A conservative county supervisor in central Virginia is drawing criticism for a tweet about gunning down pro-marijuana demonstrators who stormed the Capitol Hill office of Rep. Andy Harris (R-Md.).
Manuel Alvarez Jr., a Republican supervisor in rural Goochland County, saw a post on his Twitter feed about protesters trying to force their way into Harris’s office on Tuesday and tweeted his reply to his 636 followers.
“With one reload, I can take 34 of them. But my guess is one will be sufficient,” Alvarez wrote.
After logging back onto Twitter later Tuesday, Alvarez noticed the negative reaction to the post and deleted it.
“It was a joke; nothing more than that,” Alvarez said Wednesday, calling the post “stupid” during a telephone interview. “Everybody here knows me, knows who I am, and that I’m not that way. I shouldn’t have done it.”
But at a time when the country is deeply polarized and grappling with repeated mass shootings in schools and elsewhere, the tweet generated a strong and outraged response.
“Really Manny? You should be careful of what you say, sounds a lot like a threat,” one commenter posted. “You are better than that.”
“Wow, making death threats?” wrote another. “Seems like something else the @FBI should investigate.”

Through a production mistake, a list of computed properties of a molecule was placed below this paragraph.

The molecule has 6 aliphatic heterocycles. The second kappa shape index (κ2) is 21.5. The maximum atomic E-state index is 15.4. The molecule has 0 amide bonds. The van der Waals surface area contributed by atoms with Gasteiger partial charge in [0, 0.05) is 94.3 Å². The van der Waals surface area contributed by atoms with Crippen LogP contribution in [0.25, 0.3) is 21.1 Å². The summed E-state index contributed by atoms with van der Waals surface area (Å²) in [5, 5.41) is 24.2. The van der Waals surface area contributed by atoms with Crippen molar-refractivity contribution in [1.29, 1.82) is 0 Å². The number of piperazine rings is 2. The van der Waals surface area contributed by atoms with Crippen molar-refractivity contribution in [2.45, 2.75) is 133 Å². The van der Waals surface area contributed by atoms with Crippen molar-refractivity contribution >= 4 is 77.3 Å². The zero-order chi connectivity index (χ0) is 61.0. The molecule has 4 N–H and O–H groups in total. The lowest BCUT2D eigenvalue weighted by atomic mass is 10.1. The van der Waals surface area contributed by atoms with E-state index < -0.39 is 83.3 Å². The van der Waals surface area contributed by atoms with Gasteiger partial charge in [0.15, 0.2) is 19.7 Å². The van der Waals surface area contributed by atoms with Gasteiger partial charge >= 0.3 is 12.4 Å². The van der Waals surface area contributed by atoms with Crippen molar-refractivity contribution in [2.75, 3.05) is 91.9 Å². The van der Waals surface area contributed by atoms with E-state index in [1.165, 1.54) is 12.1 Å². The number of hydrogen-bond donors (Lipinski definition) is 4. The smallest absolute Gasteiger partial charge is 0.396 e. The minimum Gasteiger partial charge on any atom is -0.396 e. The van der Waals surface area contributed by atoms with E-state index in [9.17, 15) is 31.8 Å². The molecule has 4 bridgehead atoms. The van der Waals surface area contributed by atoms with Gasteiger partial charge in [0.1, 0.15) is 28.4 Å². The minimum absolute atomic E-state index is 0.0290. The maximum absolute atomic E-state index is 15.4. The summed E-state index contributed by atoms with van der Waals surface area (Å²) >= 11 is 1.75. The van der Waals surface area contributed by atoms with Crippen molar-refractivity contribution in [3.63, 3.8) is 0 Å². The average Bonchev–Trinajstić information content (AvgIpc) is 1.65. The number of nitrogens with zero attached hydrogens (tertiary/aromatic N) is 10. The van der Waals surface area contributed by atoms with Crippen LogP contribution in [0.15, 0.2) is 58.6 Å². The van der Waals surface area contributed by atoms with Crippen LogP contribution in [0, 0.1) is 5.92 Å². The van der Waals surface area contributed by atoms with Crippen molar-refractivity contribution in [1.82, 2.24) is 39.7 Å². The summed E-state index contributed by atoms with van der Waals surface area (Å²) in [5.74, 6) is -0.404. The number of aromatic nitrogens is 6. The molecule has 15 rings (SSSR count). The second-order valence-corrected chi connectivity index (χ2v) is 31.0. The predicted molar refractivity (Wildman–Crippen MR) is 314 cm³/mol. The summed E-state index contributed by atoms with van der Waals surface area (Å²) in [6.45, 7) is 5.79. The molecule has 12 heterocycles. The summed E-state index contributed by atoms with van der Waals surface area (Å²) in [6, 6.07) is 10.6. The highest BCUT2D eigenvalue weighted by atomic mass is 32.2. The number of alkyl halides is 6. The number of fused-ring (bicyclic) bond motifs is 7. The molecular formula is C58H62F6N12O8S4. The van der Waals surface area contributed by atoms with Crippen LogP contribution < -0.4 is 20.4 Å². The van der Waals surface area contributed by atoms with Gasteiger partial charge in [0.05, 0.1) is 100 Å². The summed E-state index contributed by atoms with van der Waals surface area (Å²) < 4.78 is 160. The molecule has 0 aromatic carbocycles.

Tina Winkler, co-chair of the local Democratic Party committee, said Alvarez and another Republican supervisor have been posting “rage tweets” during the past few months, catching many in the quiet community of 22,300 off guard with, among other things, their ardent defenses of President Trump and Judge Brett M. Kavanaugh’s nomination to the Supreme Court.
A few weeks ago, Winkler said, she called Alvarez to ask him to tone things down after he posted tweets critical of Democrats in his community.
“We don’t do that kind of politics in Goochland,” Winkler said.
Alvarez — who was elected in 2011 on a platform of cutting public spending in Goochland — arrived to the Richmond area as a refugee from Cuba during the early 1970s after his parents fled Fidel Castro’s regime.
As a county supervisor, Alvarez has focused mostly on local causes, such as improving Internet connectivity in Goochland.
Online, however, he frequently weighs in on national politics.
“Flake should have been removed as a senator for colluding with the enemy Castro brothers,” he tweeted in response to a decision by Sen. Jeff Flake (R-Ariz.) to call for the FBI to investigate the allegations facing Kavanaugh.
Alvarez said he is not a sophisticated user of social media. He said he tweeted his reply to the demonstration outside Harris’s office without really understanding what it was about, half distracted by preparations for that night’s county board meeting.
After noticing that someone on his Twitter feed posted that Harris’s office had been broken into, he said, his gut instinct as a gun owner was that he would want to protect himself if he were in that situation.
“I responded to what seemed like a threat inside someone’s office or home,” Alvarez said. “My office is in my home, and if somebody broke in here, I would do whatever I could to protect my family.”
Alvarez said he’s saddened by the stir he’s caused.
“I would never do that,” he said of shooting protesters. “It’s not in my character. It’s not in my nature.”
Referring to Twitter, Alvarez said: “I think I’m just going to have to get off of it.”
A moment later, asked if he was serious about quitting social media, he said: “Probably not.”